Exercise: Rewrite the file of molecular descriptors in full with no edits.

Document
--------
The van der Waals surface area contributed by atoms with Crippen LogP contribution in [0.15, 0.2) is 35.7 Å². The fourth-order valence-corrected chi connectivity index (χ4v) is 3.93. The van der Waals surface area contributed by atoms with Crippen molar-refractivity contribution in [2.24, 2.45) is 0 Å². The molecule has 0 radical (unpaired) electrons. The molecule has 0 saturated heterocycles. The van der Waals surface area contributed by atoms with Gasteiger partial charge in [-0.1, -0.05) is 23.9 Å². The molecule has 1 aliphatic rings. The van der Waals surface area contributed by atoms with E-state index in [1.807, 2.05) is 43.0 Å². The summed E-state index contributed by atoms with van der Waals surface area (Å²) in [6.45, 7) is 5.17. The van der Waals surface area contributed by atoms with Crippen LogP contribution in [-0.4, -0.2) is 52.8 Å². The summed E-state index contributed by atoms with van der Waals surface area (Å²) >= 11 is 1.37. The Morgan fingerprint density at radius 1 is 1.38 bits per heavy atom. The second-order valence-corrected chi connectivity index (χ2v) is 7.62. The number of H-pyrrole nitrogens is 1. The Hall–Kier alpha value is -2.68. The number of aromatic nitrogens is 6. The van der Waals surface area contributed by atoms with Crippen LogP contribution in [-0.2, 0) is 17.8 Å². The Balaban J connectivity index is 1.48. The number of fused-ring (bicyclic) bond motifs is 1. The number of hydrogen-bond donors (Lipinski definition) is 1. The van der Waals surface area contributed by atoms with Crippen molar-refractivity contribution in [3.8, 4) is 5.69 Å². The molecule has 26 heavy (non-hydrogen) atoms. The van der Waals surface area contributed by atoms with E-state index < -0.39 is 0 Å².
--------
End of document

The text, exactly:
The van der Waals surface area contributed by atoms with Crippen LogP contribution in [0.15, 0.2) is 35.7 Å². The fourth-order valence-corrected chi connectivity index (χ4v) is 3.93. The van der Waals surface area contributed by atoms with Crippen molar-refractivity contribution in [2.24, 2.45) is 0 Å². The molecule has 0 radical (unpaired) electrons. The molecule has 0 saturated heterocycles. The van der Waals surface area contributed by atoms with Gasteiger partial charge in [-0.1, -0.05) is 23.9 Å². The molecule has 1 aliphatic rings. The van der Waals surface area contributed by atoms with E-state index in [1.807, 2.05) is 43.0 Å². The summed E-state index contributed by atoms with van der Waals surface area (Å²) in [6.45, 7) is 5.17. The van der Waals surface area contributed by atoms with Crippen LogP contribution in [-0.4, -0.2) is 52.8 Å². The summed E-state index contributed by atoms with van der Waals surface area (Å²) >= 11 is 1.37. The Morgan fingerprint density at radius 1 is 1.38 bits per heavy atom. The second-order valence-corrected chi connectivity index (χ2v) is 7.62. The number of H-pyrrole nitrogens is 1. The Hall–Kier alpha value is -2.68. The number of aromatic nitrogens is 6. The van der Waals surface area contributed by atoms with Crippen LogP contribution in [-0.2, 0) is 17.8 Å². The Balaban J connectivity index is 1.48. The number of fused-ring (bicyclic) bond motifs is 1. The number of hydrogen-bond donors (Lipinski definition) is 1. The van der Waals surface area contributed by atoms with Crippen molar-refractivity contribution in [3.8, 4) is 5.69 Å². The molecule has 26 heavy (non-hydrogen) atoms. The van der Waals surface area contributed by atoms with E-state index < -0.39 is 0 Å².